Shockwave Therapy For Endometriosis, Erectile Dysfunction, And Other Issues

I asked the rep for the shockwave system if you could use this on people with endometriosis because I see a lot of people with endometriosis in the office. Endometriosis is essentially adhesions even though it's hormone-driven within the abdomen and adhesions are like scar tissues. So it seemed like an obvious connection and he kind of looked at me like I was crazy but after I deep-dove on the internet, there are trials out there where they're using this technology for people with endometriosis, which is awesome because there is really not a great option for treating endometriosis and I know it's super quick-growing and it wouldn't be a fix because it's hormone-driven usually. But it could give them some relief and I am definitely interested in that as well.

So I love that they're using it for a variety of different things. A place kind of near me is actually using the shockwave therapy for erectile dysfunction and that might seem like, “Oh my gosh, you would put shockwaves in your penis. That's crazy.” It's not that painful and basically, it's only good for one type of erectile dysfunction and that would be if it's from blood flow. So we can get microcalcifications in the blood vessels in the penis and basically, you use the unit on the penis and those shock waves go in there, break up the teeny tiny calcifications in the blood vessels, allowing there to be better blood flow to the penis and then that will help with erectile dysfunction. And they do a similar six protocol treatment in offices near us and down in Pittsburgh for that specific type of erectile dysfunction.

So it doesn't work for everybody but if it's due to that, it helps with that. And it also is shown to help with enlarged prostate. It was in there and helps with that blood flow issue. I haven't asked the local urologist if they use this kind of technology, but I don't think that they do. My little sister actually was a physician assistant out of our local urology office and she said they didn't use that technology there then because again, it's not covered by insurance just like it's not covered for insurance at my office.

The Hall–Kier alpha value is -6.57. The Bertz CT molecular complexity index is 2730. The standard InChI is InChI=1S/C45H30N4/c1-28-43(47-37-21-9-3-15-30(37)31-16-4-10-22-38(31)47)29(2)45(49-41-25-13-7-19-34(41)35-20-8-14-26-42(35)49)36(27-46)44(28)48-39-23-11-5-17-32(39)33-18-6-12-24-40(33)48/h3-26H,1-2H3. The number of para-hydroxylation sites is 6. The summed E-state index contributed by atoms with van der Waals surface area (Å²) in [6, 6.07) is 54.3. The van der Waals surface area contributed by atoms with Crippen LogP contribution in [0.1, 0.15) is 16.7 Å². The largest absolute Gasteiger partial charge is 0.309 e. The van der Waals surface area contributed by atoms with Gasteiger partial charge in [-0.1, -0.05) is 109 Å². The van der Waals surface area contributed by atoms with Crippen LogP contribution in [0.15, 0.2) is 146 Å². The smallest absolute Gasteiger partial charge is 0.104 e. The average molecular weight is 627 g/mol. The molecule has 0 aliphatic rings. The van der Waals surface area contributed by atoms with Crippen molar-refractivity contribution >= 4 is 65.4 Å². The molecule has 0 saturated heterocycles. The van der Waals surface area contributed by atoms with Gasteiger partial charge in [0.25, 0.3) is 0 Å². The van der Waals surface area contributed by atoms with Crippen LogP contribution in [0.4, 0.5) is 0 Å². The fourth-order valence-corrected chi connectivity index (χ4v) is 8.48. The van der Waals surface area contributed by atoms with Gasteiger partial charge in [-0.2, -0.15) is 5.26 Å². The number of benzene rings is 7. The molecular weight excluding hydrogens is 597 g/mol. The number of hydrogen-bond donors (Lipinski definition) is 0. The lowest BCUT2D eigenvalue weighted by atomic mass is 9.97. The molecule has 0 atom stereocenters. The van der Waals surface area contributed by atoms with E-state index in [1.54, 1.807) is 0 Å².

All these are very interesting. From your foot issues, it's FDA approved for treating plantar pititis, works great for that. And it also works great for these other tendonitis inflammation working on scar tissue issues.

What also piqued my interest since I do work a ton with C-section scars and having people be able to better connect their core makes drastic improvements not just for how your abs look, but for how your low back functions and your hips and your SI joints and everything in between. It is very interesting to me that maybe we could work on someone's not just C-section scar, but tummy tuck or any type of abdominal surgery because abdominal surgeries really profoundly affect how our whole body functions because we really use our core to move freely and with less pain.

We're going to have the machine in the office for another two weeks. We're going to have some test patients, get bigger sample size of visits so I can see how well it works for my patients. I know what the research says and it looks great. But I'd like to know firsthand how well it works before I invest into anything. We're excited about it and if you want to give it a try, let me know!